Estonia Quick To Ignore Tax Debts

By Global Tax Weekly

According to a recent ruling by Estonia’s Supreme Court, the country’s tax agency can no longer chase up tax debts that are owed five years after enforcement proceedings are initiated. Well, it’s a good job that tax debts aren’t waived so quickly in many other jurisdictions, given the often protracted nature of tax audits and investigations.

It emerged just last week that the average length of tax inquiries into large businesses in the United Kingdom are now taking more than three years to settle, with each case taking around 39 months to resolve in 2017/18, up from 34 months in 2016/17, according to Pinsent Masons, the law firm. Of course, this isn’t just hard luck for the tax authority. It’s very unfortunate for the businesses facing these interminably long investigative proceedings too.

As Pinsent Masons pointed out, these matters are not only financially expensive but they also are a drain on human resources, drawing away a company’s focus on its core activities.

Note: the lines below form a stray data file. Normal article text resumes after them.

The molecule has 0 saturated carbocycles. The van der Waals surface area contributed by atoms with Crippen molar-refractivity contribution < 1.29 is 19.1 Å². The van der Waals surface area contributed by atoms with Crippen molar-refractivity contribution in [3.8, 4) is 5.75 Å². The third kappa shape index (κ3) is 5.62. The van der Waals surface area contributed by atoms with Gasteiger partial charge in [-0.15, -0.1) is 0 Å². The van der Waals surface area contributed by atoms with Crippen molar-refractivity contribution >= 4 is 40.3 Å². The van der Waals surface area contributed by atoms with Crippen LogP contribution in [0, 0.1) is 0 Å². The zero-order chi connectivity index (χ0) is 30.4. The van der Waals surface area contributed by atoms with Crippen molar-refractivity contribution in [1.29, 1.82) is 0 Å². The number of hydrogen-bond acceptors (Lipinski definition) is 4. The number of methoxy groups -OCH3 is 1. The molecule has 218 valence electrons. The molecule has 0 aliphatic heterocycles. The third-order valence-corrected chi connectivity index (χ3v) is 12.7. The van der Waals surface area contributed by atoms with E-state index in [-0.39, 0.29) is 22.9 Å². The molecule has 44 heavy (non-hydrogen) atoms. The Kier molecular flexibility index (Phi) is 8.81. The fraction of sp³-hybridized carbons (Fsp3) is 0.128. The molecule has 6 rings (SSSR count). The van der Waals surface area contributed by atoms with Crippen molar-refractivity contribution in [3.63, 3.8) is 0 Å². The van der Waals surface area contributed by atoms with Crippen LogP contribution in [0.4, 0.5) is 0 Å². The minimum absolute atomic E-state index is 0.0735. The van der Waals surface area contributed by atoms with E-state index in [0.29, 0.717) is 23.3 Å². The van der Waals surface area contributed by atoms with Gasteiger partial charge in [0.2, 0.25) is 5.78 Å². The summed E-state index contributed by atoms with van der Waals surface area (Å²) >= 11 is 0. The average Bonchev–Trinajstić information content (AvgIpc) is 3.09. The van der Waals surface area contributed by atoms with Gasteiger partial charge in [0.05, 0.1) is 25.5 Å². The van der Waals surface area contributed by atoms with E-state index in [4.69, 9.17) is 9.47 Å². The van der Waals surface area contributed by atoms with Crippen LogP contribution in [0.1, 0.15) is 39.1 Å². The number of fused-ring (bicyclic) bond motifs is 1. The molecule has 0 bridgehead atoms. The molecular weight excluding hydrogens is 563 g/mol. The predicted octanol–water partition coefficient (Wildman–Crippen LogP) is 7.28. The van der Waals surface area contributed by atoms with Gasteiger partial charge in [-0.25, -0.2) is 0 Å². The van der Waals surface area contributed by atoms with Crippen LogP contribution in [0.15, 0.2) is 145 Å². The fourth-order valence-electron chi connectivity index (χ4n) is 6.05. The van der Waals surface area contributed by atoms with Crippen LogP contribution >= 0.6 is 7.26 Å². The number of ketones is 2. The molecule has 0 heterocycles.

Naturally, the larger the business, the longer an audit is likely to take. However, although tax litigation is a costly business for both sides, a more thorough audit is likely to benefit the tax agency most, in securing the most tax possible.

One study, from Syracuse University’s Transactional Records Access Clearinghouse, released in 2016, pointed out that revenues collected from large company audits fell 64 percent when the number of hours spent by the US Internal Revenue Service fell by one third during 2010-2015.

For the IRS, whether to pursue every last cent was probably a matter of resources available – or lack thereof. But, given these figures, it’s not difficult to see why some tax authorities, like a dog with a bone, are very reluctant to let go of tax audits.

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